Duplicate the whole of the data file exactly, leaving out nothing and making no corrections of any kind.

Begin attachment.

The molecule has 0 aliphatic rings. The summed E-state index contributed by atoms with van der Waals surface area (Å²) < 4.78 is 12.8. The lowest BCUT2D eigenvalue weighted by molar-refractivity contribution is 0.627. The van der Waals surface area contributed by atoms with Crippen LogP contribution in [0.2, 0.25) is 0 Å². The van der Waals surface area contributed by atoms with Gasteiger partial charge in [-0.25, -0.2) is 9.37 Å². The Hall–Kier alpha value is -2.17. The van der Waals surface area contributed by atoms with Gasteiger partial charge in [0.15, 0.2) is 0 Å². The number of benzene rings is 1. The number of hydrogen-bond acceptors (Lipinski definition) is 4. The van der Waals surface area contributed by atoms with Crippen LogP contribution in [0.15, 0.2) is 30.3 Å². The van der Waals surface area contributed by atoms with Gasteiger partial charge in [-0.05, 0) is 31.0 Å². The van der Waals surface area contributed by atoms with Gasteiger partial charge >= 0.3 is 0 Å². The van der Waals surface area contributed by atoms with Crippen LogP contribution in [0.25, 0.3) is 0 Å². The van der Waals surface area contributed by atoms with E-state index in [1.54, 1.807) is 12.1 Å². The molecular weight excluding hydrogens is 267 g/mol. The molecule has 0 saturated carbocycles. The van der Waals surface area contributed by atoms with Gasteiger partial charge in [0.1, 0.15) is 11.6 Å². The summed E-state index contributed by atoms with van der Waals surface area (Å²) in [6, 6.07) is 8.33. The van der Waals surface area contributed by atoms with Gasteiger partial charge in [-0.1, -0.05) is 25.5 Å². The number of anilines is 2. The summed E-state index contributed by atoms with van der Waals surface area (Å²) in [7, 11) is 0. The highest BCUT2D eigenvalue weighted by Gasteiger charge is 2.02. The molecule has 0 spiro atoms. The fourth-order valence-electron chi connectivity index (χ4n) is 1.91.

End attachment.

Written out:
The molecule has 0 aliphatic rings. The summed E-state index contributed by atoms with van der Waals surface area (Å²) < 4.78 is 12.8. The lowest BCUT2D eigenvalue weighted by molar-refractivity contribution is 0.627. The van der Waals surface area contributed by atoms with Crippen LogP contribution in [0.2, 0.25) is 0 Å². The van der Waals surface area contributed by atoms with Gasteiger partial charge in [-0.25, -0.2) is 9.37 Å². The Hall–Kier alpha value is -2.17. The van der Waals surface area contributed by atoms with Gasteiger partial charge in [0.15, 0.2) is 0 Å². The number of benzene rings is 1. The number of hydrogen-bond acceptors (Lipinski definition) is 4. The van der Waals surface area contributed by atoms with Crippen LogP contribution in [0.15, 0.2) is 30.3 Å². The van der Waals surface area contributed by atoms with Gasteiger partial charge in [-0.05, 0) is 31.0 Å². The van der Waals surface area contributed by atoms with Gasteiger partial charge >= 0.3 is 0 Å². The van der Waals surface area contributed by atoms with Crippen LogP contribution in [0.25, 0.3) is 0 Å². The van der Waals surface area contributed by atoms with E-state index in [1.54, 1.807) is 12.1 Å². The molecular weight excluding hydrogens is 267 g/mol. The molecule has 0 saturated carbocycles. The van der Waals surface area contributed by atoms with Gasteiger partial charge in [0.1, 0.15) is 11.6 Å². The summed E-state index contributed by atoms with van der Waals surface area (Å²) in [6, 6.07) is 8.33. The van der Waals surface area contributed by atoms with Gasteiger partial charge in [-0.1, -0.05) is 25.5 Å². The number of anilines is 2. The summed E-state index contributed by atoms with van der Waals surface area (Å²) in [7, 11) is 0. The highest BCUT2D eigenvalue weighted by Gasteiger charge is 2.02. The molecule has 0 spiro atoms. The fourth-order valence-electron chi connectivity index (χ4n) is 1.91.